This comprehensive textbook is the first to go beyond a western European perspective and provide a clear overview of European politics. Authors Jan-Erik Lane and Svante O. Ersson address the similarities of key political features among states in western, central, eastern, northern, and southern Europe and look forward to political developments toward the turn of the century. European Politics provides a thorough analysis of several converging key themes, including the nature of the state, party systems, and the formation of government and public policies. With this approach to economic, social, and political aspects of politics in Europe this major text presents a Europe that—within the context of reform—transition, and integration, has more in common in the early 1990s than ever before. With a clear thematic structure and helpful discussions of data drawn from 31 countries, European Politics offers both an accessible and genuinely comparative text that will be essential reading for students and researchers alike.
In a representative democracy candidates offer policy alternatives to the electorate, whose choices become decisive for the recruitment of the national assembly. Once the electoral outcomes are final and the seats in the legislature have been allocated according to some rule in relation to the votes cast, then the process of forming a government begins. In European politics the political parties put up politicians to the electorate and political parties have the major say in how governments are formed. They may also be critical in bringing down a government before the next regular election.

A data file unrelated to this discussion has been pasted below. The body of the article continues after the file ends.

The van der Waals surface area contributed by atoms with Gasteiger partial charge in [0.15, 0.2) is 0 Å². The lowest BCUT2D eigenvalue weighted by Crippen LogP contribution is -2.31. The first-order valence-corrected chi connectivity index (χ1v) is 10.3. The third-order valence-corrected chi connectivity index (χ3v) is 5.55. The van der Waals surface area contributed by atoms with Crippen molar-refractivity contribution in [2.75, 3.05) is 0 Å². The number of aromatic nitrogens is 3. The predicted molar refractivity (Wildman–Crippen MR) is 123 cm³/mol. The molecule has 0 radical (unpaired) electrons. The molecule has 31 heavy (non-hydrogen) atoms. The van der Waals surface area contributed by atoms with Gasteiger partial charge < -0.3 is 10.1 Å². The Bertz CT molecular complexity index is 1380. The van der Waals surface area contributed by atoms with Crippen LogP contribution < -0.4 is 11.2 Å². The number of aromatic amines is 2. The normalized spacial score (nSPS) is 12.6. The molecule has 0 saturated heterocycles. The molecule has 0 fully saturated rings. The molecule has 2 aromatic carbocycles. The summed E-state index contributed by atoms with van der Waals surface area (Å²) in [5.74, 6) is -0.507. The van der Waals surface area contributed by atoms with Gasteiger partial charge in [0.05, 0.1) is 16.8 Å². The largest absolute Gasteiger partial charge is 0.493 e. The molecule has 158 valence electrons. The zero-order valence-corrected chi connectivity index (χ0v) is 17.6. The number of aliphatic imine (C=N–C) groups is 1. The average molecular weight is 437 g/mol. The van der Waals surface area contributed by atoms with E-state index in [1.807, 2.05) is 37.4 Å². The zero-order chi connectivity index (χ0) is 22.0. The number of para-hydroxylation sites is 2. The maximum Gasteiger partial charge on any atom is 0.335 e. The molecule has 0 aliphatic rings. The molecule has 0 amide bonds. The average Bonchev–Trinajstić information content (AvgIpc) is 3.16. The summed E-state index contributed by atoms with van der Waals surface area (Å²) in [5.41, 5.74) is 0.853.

Government formation in democracies has been much researched especially from a coalition building perspective inspired by game theory (Budge and Keman, 1990; Laver and Schofield, 1990; Laver and Budge, 1992). In ...